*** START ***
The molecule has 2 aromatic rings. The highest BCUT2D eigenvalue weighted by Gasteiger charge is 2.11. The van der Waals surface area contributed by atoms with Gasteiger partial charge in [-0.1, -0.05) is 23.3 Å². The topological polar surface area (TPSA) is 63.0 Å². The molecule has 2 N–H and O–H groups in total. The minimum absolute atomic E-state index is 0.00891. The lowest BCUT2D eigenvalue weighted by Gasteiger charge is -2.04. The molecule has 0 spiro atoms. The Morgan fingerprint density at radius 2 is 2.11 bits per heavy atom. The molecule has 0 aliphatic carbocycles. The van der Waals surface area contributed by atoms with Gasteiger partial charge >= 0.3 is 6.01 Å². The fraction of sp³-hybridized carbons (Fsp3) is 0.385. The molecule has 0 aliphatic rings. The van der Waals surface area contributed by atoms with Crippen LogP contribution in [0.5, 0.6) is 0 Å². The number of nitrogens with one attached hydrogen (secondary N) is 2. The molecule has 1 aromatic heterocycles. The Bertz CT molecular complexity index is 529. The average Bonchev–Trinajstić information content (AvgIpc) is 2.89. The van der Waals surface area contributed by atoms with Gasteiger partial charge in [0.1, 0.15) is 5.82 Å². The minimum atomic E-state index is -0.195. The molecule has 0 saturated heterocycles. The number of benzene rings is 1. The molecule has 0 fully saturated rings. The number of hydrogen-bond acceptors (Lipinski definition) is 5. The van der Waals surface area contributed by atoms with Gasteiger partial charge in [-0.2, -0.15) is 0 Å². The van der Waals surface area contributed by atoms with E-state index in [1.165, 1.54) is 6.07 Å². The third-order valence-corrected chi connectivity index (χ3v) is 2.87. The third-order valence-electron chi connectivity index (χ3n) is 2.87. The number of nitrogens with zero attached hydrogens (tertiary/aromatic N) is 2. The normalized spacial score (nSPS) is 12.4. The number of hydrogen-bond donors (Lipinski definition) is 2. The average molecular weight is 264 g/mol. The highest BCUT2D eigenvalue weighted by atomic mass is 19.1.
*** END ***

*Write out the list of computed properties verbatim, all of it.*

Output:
The molecule has 2 aromatic rings. The highest BCUT2D eigenvalue weighted by Gasteiger charge is 2.11. The van der Waals surface area contributed by atoms with Gasteiger partial charge in [-0.1, -0.05) is 23.3 Å². The topological polar surface area (TPSA) is 63.0 Å². The molecule has 2 N–H and O–H groups in total. The minimum absolute atomic E-state index is 0.00891. The lowest BCUT2D eigenvalue weighted by Gasteiger charge is -2.04. The molecule has 0 spiro atoms. The Morgan fingerprint density at radius 2 is 2.11 bits per heavy atom. The molecule has 0 aliphatic carbocycles. The van der Waals surface area contributed by atoms with Gasteiger partial charge >= 0.3 is 6.01 Å². The fraction of sp³-hybridized carbons (Fsp3) is 0.385. The molecule has 0 aliphatic rings. The van der Waals surface area contributed by atoms with Crippen LogP contribution in [0.5, 0.6) is 0 Å². The number of nitrogens with one attached hydrogen (secondary N) is 2. The molecule has 1 aromatic heterocycles. The Bertz CT molecular complexity index is 529. The average Bonchev–Trinajstić information content (AvgIpc) is 2.89. The van der Waals surface area contributed by atoms with Gasteiger partial charge in [0.1, 0.15) is 5.82 Å². The minimum atomic E-state index is -0.195. The molecule has 0 saturated heterocycles. The number of benzene rings is 1. The molecule has 0 fully saturated rings. The number of hydrogen-bond acceptors (Lipinski definition) is 5. The van der Waals surface area contributed by atoms with Gasteiger partial charge in [-0.2, -0.15) is 0 Å². The van der Waals surface area contributed by atoms with E-state index in [1.165, 1.54) is 6.07 Å². The third-order valence-corrected chi connectivity index (χ3v) is 2.87. The third-order valence-electron chi connectivity index (χ3n) is 2.87. The number of nitrogens with zero attached hydrogens (tertiary/aromatic N) is 2. The normalized spacial score (nSPS) is 12.4. The number of hydrogen-bond donors (Lipinski definition) is 2. The average molecular weight is 264 g/mol. The highest BCUT2D eigenvalue weighted by atomic mass is 19.1.